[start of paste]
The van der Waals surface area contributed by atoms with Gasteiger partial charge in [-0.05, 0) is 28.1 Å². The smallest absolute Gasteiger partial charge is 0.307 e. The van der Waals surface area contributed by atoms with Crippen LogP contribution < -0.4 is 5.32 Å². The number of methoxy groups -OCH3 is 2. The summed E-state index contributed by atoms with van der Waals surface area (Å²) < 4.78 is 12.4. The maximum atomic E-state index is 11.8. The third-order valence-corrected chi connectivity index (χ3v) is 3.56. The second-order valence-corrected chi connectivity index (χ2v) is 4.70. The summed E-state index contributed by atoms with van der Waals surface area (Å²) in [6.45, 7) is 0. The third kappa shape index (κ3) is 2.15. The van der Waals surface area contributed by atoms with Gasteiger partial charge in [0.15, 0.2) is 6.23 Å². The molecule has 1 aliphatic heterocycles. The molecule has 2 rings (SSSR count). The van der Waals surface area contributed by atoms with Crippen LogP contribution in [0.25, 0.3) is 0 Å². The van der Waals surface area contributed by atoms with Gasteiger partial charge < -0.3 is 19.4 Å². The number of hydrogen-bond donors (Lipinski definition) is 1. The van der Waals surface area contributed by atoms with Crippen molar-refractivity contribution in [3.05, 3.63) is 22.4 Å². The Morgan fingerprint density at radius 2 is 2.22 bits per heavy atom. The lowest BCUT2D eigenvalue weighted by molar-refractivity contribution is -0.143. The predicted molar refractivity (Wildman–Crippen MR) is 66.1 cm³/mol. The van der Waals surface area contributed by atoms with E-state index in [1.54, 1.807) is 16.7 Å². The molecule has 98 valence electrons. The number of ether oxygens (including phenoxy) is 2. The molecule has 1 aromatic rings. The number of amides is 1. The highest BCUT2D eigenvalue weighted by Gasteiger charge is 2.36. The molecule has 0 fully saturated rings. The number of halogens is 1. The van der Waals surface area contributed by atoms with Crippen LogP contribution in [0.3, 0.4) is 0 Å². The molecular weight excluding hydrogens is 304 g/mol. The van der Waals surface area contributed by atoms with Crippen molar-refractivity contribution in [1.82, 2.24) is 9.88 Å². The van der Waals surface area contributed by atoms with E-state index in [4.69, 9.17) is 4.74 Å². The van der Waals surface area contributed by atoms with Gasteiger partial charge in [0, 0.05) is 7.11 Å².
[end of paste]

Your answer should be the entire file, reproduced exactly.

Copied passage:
The van der Waals surface area contributed by atoms with Gasteiger partial charge in [-0.05, 0) is 28.1 Å². The smallest absolute Gasteiger partial charge is 0.307 e. The van der Waals surface area contributed by atoms with Crippen LogP contribution < -0.4 is 5.32 Å². The number of methoxy groups -OCH3 is 2. The summed E-state index contributed by atoms with van der Waals surface area (Å²) < 4.78 is 12.4. The maximum atomic E-state index is 11.8. The third-order valence-corrected chi connectivity index (χ3v) is 3.56. The second-order valence-corrected chi connectivity index (χ2v) is 4.70. The summed E-state index contributed by atoms with van der Waals surface area (Å²) in [6.45, 7) is 0. The third kappa shape index (κ3) is 2.15. The van der Waals surface area contributed by atoms with Gasteiger partial charge in [0.15, 0.2) is 6.23 Å². The molecule has 1 aliphatic heterocycles. The molecule has 2 rings (SSSR count). The van der Waals surface area contributed by atoms with Crippen LogP contribution in [0.25, 0.3) is 0 Å². The van der Waals surface area contributed by atoms with Gasteiger partial charge < -0.3 is 19.4 Å². The number of hydrogen-bond donors (Lipinski definition) is 1. The van der Waals surface area contributed by atoms with Crippen molar-refractivity contribution in [3.05, 3.63) is 22.4 Å². The Morgan fingerprint density at radius 2 is 2.22 bits per heavy atom. The lowest BCUT2D eigenvalue weighted by molar-refractivity contribution is -0.143. The predicted molar refractivity (Wildman–Crippen MR) is 66.1 cm³/mol. The van der Waals surface area contributed by atoms with E-state index in [1.54, 1.807) is 16.7 Å². The molecule has 98 valence electrons. The number of ether oxygens (including phenoxy) is 2. The molecule has 1 aromatic rings. The number of amides is 1. The highest BCUT2D eigenvalue weighted by Gasteiger charge is 2.36. The molecule has 0 fully saturated rings. The number of halogens is 1. The van der Waals surface area contributed by atoms with Crippen LogP contribution in [0.3, 0.4) is 0 Å². The molecular weight excluding hydrogens is 304 g/mol. The van der Waals surface area contributed by atoms with Crippen molar-refractivity contribution in [1.82, 2.24) is 9.88 Å². The van der Waals surface area contributed by atoms with E-state index in [4.69, 9.17) is 4.74 Å². The van der Waals surface area contributed by atoms with Gasteiger partial charge in [0, 0.05) is 7.11 Å².